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Title: Cumulative effects of phonetic context on speech perception
Authors: Zhang, C 
Peng, G
Wang, X
Wang, WSY
Keywords: Context effect
Talker normalization
Speech perception
Lexical tone
Issue Date: Sep-2015
Publisher: University of Glasgow
Source: In The Scottish Consortium for ICPhS 2015 (Ed.), Proceedings of the 18th International Congress of Phonetic Sciences. Glasgow, UK: the University of Glasgow. ISBN 978-0-85261-941-4. Paper number 0085.1-5 retrieved from How to cite?
Abstract: Different speakers produce speech sounds differently. The phonetic context is known to facilitate the recovering of phonological categories from productions with talker variation. However, whether the context effect originates from central auditory processing or speech-related processing remains debated. It is worth noting that the context effect may be a combined effect, contributed by both auditory and speech-related processing. To investigate this question, we compared the effect of four types of contexts with incrementally more cues (nonspeech, reversed speech, meaningless speech and meaningful speech) on perception of Cantonese level tones. Results indicate that the context effect is a product of multiple levels of processing, with the primary contribution from phonological cues (meaningless speech context). The contribution of auditory cues is negligible, and that of phonetic cues and semantic+syntactic cues is both moderate. Phonological cues likely enable listeners to calibrate the acoustic-to-phonological mapping of speech sounds for each talker, facilitating the categorization.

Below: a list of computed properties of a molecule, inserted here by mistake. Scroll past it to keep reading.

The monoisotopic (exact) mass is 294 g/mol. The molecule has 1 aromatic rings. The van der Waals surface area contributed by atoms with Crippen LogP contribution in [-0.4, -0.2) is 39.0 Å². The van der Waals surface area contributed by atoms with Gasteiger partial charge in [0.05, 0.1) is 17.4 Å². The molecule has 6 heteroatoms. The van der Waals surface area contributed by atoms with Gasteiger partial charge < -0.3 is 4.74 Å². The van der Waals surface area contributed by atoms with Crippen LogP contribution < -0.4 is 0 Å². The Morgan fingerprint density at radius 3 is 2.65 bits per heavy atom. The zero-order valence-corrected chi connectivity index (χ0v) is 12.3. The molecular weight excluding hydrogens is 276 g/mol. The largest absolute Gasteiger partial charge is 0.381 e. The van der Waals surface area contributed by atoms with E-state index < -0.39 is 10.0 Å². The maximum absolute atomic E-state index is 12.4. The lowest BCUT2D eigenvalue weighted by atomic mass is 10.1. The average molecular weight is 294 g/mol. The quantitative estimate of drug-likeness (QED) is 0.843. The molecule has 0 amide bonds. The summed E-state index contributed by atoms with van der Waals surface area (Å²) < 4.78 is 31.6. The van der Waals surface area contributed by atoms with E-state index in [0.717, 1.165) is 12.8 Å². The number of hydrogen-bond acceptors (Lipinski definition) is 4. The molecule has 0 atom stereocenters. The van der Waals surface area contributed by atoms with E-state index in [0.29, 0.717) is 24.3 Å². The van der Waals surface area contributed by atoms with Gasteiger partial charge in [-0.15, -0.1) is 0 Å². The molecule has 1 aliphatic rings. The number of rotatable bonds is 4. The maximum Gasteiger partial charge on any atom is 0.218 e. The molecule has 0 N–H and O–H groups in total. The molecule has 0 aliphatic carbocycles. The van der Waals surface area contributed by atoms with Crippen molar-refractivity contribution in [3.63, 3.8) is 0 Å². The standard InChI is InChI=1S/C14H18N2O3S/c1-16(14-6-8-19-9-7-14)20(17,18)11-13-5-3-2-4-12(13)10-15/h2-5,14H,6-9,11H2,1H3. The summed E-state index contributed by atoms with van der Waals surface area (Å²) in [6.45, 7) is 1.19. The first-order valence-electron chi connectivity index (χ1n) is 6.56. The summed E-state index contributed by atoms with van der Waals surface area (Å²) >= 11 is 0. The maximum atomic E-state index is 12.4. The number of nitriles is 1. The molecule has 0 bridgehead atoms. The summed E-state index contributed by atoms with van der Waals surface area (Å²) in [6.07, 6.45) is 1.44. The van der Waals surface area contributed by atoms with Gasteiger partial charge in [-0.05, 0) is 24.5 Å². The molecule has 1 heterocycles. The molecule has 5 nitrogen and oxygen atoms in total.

Description: 18th International Congress of Phonetic Sciences, 10-14 Aug 2015, SECC, Glasgow, Scotland, UK
ISBN: 978-0-85261-941-4 (online)
978-0-85261-942-1 (USB)
Rights: According to a recent decision by the Permanent Council for the Organization of the International Congresses of Phonetic Sciences, the Proceedings of ICPhS 2015 will be posted on the IPA online public archive of ICPhS conference papers, under a Creative Commons Attribution-NonCommercial-NoDerivs 3.0 Unported License (CC BY-NC-ND 3.0). This means that the work must be attributed to the author (BY clause), no one can use the work commercially (NC clause), and the work cannot be modified by anyone who re-uses it (ND clause).
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